Louise Richards, director of policy and campaigns at the institute, told Third Sector that sources close to the ministry had indicated it was likely to do away with the list, which charities use to find contact details of potential donors and check the accuracy of donor details they have been given.
Organisations that had held meetings with officials at the ministry had told her the department was planning to abolish the list, she said.
The department ran a consultation on changing the edited electoral register from November 2009 until February this year. The edited register, which omits details of people who have asked to be removed from it, is on sale to anyone for any purpose.
It identified a number of options, including abolishing the register as soon as practicable, abolishing it but extending access to the full register and keeping it but imposing restrictions on its use.
The institute responded to the consultation with a letter that said: "The register is the only big source of accurate data of the UK population and their home addresses.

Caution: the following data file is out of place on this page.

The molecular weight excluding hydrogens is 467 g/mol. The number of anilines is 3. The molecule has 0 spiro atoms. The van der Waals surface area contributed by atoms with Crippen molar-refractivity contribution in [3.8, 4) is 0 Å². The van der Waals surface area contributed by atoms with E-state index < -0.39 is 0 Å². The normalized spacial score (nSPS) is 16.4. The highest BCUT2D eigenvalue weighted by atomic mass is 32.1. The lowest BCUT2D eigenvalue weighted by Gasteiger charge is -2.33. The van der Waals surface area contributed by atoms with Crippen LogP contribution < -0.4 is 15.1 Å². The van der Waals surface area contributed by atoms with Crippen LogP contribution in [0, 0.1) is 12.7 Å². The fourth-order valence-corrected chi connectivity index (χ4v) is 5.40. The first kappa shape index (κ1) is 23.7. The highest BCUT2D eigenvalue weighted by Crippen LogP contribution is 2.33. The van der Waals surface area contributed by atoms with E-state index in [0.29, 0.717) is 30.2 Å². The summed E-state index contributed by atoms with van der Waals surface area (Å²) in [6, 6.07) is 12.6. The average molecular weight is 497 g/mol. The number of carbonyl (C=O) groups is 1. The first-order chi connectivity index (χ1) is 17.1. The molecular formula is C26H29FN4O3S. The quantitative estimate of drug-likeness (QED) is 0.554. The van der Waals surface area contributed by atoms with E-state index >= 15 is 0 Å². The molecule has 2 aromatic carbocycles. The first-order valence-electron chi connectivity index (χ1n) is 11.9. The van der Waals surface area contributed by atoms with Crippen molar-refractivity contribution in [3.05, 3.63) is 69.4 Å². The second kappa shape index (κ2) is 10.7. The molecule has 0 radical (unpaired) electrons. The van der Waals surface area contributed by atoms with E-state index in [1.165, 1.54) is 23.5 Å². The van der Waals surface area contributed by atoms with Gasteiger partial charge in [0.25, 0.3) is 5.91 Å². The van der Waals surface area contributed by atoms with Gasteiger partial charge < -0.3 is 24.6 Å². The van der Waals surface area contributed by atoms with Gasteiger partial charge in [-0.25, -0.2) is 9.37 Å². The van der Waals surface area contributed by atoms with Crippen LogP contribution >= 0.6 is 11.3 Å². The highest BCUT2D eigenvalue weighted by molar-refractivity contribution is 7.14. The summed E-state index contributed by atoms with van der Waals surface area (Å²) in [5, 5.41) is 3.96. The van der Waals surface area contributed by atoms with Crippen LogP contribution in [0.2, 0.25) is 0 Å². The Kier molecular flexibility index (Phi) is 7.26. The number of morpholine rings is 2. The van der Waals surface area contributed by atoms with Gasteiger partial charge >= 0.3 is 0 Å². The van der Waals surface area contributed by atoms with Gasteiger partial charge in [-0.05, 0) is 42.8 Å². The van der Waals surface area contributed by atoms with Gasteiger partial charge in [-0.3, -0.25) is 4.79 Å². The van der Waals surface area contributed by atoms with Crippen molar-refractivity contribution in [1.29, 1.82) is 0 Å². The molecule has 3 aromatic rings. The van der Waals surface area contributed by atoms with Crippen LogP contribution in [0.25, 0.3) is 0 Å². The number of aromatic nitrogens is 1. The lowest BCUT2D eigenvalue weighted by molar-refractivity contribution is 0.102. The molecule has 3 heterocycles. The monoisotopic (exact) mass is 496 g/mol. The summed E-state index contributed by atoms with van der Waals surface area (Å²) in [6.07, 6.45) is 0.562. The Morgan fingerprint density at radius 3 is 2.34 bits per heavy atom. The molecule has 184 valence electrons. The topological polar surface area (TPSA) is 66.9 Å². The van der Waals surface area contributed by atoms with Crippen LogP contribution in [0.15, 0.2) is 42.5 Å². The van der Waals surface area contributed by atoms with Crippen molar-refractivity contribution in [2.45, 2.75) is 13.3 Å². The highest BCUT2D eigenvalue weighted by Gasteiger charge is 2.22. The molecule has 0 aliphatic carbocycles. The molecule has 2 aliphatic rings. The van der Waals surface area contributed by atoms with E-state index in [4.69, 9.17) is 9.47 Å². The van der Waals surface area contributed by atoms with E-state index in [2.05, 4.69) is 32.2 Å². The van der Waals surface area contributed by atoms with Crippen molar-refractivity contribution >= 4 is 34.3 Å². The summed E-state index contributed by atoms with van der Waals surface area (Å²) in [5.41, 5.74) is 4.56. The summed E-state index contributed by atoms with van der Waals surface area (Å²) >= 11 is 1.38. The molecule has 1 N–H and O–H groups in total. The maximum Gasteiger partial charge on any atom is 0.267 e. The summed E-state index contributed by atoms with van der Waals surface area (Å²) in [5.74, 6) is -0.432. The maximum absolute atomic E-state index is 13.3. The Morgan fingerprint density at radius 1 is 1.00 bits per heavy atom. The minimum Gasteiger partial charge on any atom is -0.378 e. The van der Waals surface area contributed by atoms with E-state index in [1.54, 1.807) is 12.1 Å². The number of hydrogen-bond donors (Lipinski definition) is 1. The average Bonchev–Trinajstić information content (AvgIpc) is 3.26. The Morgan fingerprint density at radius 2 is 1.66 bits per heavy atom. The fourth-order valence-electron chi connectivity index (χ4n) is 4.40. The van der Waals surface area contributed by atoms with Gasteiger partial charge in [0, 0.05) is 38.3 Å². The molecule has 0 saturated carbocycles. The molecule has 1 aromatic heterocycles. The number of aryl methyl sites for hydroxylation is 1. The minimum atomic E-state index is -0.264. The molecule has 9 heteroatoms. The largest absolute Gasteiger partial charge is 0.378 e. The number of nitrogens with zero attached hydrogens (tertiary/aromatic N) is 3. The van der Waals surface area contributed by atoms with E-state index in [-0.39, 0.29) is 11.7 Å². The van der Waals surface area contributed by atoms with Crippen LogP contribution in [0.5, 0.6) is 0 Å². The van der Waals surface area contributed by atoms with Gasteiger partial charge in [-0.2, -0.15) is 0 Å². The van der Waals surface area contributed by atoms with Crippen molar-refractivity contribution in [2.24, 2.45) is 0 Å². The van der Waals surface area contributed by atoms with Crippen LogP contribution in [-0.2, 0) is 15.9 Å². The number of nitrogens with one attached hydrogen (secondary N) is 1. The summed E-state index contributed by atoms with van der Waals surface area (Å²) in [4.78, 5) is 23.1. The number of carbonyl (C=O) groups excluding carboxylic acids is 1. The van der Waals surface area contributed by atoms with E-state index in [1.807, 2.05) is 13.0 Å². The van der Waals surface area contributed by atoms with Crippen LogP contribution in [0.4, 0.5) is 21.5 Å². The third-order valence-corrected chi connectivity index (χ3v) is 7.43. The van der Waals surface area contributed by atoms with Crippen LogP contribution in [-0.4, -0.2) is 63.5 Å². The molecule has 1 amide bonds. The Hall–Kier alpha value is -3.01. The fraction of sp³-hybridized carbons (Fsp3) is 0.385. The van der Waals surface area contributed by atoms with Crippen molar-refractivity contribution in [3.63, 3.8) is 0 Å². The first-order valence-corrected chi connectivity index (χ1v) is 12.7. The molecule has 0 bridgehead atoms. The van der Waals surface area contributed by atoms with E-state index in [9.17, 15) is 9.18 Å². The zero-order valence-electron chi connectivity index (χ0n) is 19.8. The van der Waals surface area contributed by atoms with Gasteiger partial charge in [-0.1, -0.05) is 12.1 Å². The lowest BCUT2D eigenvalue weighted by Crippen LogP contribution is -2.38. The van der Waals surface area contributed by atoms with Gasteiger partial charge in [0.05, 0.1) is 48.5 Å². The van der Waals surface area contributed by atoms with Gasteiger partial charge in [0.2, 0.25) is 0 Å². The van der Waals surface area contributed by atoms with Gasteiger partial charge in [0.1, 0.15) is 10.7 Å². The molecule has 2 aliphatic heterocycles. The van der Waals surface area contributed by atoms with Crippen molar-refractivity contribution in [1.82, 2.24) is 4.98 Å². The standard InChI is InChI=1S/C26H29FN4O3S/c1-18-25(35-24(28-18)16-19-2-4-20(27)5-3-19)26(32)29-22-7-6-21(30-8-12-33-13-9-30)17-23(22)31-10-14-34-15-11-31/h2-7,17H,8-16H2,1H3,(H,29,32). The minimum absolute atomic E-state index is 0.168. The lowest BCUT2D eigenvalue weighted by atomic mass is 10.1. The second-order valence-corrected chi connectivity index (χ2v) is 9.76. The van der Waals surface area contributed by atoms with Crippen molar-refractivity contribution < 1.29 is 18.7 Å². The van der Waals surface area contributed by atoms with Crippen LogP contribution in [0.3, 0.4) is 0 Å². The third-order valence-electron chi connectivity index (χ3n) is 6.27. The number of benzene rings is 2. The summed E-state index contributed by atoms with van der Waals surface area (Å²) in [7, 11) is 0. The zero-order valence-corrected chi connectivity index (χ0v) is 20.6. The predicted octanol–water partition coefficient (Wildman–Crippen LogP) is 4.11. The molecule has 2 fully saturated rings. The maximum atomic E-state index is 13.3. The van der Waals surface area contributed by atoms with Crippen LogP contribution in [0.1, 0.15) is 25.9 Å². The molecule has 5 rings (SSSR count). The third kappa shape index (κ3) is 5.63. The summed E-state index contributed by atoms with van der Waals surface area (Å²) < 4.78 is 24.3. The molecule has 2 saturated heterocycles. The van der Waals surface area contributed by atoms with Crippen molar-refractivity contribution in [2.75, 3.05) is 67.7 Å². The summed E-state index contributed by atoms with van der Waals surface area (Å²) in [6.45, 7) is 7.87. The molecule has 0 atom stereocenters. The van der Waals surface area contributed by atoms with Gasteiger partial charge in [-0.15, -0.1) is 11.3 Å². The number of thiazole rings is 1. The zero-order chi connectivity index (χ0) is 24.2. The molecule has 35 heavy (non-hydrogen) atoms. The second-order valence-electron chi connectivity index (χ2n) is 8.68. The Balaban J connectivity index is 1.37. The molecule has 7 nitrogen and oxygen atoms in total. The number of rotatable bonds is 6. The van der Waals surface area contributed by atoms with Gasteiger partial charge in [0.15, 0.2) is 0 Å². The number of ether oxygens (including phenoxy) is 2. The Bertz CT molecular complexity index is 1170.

"If charities do not have access to the edited electoral register, this potentially will cost them in terms of lost income through not being able to correctly target mailings and appeals.
"If charities are unable to verify the address accurately, there is more chance of mail being addressed wrongly, which can reduce potential donors' inclination to donate."
Richards said the Ministry of Justice had confirmed its receipt of the letter but had not responded any further.
"I'm worried that this change could get in through the back door," she said. "As soon as we know the shape of the next government, we will be lobbying against the move."
A spokesman for the ministry said all the views put forward during the consultation would be taken into account before the next steps were considered.